[5/22/2018] FDA is announcing our new five-part video series, designed to provide an overview of biosimilar and interchangeable products and to highlight key concepts about the development and approval of these products, as well as how state-of-the-art technologies and tools are used to demonstrate biosimilarity. A biosimilar is a biological product that is highly similar to, and has no clinically meaningful differences from, an existing FDA-approved reference product. To date, the FDA has approved ten biosimilars, which may help create more market competition and patient access to therapeutic biological products—many of these biosimilars treat serious and life-threatening illnesses.
The number of FDA-approved biosimilar products continues to grow. We want health care professionals, patients, and other stakeholders to understand what these products are and the rigorous standards that biosimilars must meet before the FDA can approve them.
The video series is part of a larger education and outreach effort about biosimilar and interchangeable products:
- The Promise – provides information about these new treatment options, greater access to life saving medications, and cost competition
- The Basics – introduces key terms and concepts about biosimilars, and discussed why patients and healthcare professionals should be confident in these products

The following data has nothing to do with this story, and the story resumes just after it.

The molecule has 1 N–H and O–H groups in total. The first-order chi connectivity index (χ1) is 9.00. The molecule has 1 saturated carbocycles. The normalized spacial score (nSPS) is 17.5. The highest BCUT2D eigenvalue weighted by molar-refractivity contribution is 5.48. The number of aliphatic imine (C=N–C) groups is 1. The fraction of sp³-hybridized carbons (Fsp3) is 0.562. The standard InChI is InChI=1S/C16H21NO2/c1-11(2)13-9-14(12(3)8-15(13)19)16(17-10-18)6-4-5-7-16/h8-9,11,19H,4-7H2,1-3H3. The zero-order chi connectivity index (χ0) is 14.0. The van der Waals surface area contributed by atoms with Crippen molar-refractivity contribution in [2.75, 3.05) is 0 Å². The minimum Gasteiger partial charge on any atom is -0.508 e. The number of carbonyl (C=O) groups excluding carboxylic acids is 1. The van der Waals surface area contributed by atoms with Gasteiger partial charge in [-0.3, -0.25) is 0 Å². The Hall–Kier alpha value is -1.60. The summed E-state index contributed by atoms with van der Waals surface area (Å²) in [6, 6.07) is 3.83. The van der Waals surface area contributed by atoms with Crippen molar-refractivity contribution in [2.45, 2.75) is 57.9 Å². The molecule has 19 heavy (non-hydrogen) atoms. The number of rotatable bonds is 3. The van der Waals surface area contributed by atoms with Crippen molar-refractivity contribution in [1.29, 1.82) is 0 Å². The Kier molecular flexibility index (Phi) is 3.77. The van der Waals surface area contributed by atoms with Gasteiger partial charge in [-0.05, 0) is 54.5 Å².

- Interchangeability – describes interchangeable products and reviews the requirements that are needed to meet this standard
- The Development – delves into more about the abbreviated licensure pathway and the stepwise approach to demonstrating biosimilarity
- The Data – explains how analytics are used in the biosimilar development and approval process
Visit the biosimilar web page to see other materials such as fact sheets, shareable graphics, and other resources.
The FDA will continue to play a prominent role in facilitating the efficient development and approval of high quality, safe and effective biosimilar and interchangeable products. Greater availability of biosimilars can increase access to important treatments and competition in the marketplace of biological products, which in turn can help bring down the costs of these products to patients.